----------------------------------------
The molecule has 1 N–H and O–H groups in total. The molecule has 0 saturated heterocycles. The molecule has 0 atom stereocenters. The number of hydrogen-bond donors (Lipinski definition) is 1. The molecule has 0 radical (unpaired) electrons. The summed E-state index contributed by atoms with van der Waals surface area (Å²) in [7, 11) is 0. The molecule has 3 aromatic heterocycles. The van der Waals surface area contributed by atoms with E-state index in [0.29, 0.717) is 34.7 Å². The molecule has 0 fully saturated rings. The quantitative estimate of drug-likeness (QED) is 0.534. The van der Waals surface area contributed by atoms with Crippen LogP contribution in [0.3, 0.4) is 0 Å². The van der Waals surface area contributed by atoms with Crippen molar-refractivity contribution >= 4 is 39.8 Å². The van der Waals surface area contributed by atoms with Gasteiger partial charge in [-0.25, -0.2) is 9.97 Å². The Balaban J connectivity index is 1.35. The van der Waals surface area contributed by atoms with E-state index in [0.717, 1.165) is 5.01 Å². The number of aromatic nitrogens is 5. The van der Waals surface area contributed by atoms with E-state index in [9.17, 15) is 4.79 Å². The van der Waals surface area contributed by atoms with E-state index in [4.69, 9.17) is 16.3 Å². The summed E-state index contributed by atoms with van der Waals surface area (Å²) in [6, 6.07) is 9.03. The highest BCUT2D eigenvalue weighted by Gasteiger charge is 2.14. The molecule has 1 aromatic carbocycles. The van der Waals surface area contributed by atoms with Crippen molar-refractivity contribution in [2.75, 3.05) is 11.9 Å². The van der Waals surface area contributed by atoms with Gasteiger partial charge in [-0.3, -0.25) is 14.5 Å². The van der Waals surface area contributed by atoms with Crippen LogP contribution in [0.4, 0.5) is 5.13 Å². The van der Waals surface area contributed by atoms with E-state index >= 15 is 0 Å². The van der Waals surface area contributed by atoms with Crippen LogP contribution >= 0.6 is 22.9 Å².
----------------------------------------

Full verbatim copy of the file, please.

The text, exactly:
The molecule has 1 N–H and O–H groups in total. The molecule has 0 saturated heterocycles. The molecule has 0 atom stereocenters. The number of hydrogen-bond donors (Lipinski definition) is 1. The molecule has 0 radical (unpaired) electrons. The summed E-state index contributed by atoms with van der Waals surface area (Å²) in [7, 11) is 0. The molecule has 3 aromatic heterocycles. The van der Waals surface area contributed by atoms with E-state index in [0.29, 0.717) is 34.7 Å². The molecule has 0 fully saturated rings. The quantitative estimate of drug-likeness (QED) is 0.534. The van der Waals surface area contributed by atoms with Crippen LogP contribution in [0.3, 0.4) is 0 Å². The van der Waals surface area contributed by atoms with Crippen molar-refractivity contribution >= 4 is 39.8 Å². The van der Waals surface area contributed by atoms with Gasteiger partial charge in [-0.25, -0.2) is 9.97 Å². The Balaban J connectivity index is 1.35. The van der Waals surface area contributed by atoms with E-state index in [0.717, 1.165) is 5.01 Å². The number of aromatic nitrogens is 5. The van der Waals surface area contributed by atoms with E-state index in [9.17, 15) is 4.79 Å². The van der Waals surface area contributed by atoms with E-state index in [4.69, 9.17) is 16.3 Å². The summed E-state index contributed by atoms with van der Waals surface area (Å²) in [6, 6.07) is 9.03. The highest BCUT2D eigenvalue weighted by Gasteiger charge is 2.14. The molecule has 1 aromatic carbocycles. The van der Waals surface area contributed by atoms with Crippen molar-refractivity contribution in [2.75, 3.05) is 11.9 Å². The van der Waals surface area contributed by atoms with Gasteiger partial charge in [-0.3, -0.25) is 14.5 Å². The van der Waals surface area contributed by atoms with Crippen LogP contribution in [0.4, 0.5) is 5.13 Å². The van der Waals surface area contributed by atoms with E-state index >= 15 is 0 Å². The van der Waals surface area contributed by atoms with Crippen LogP contribution >= 0.6 is 22.9 Å².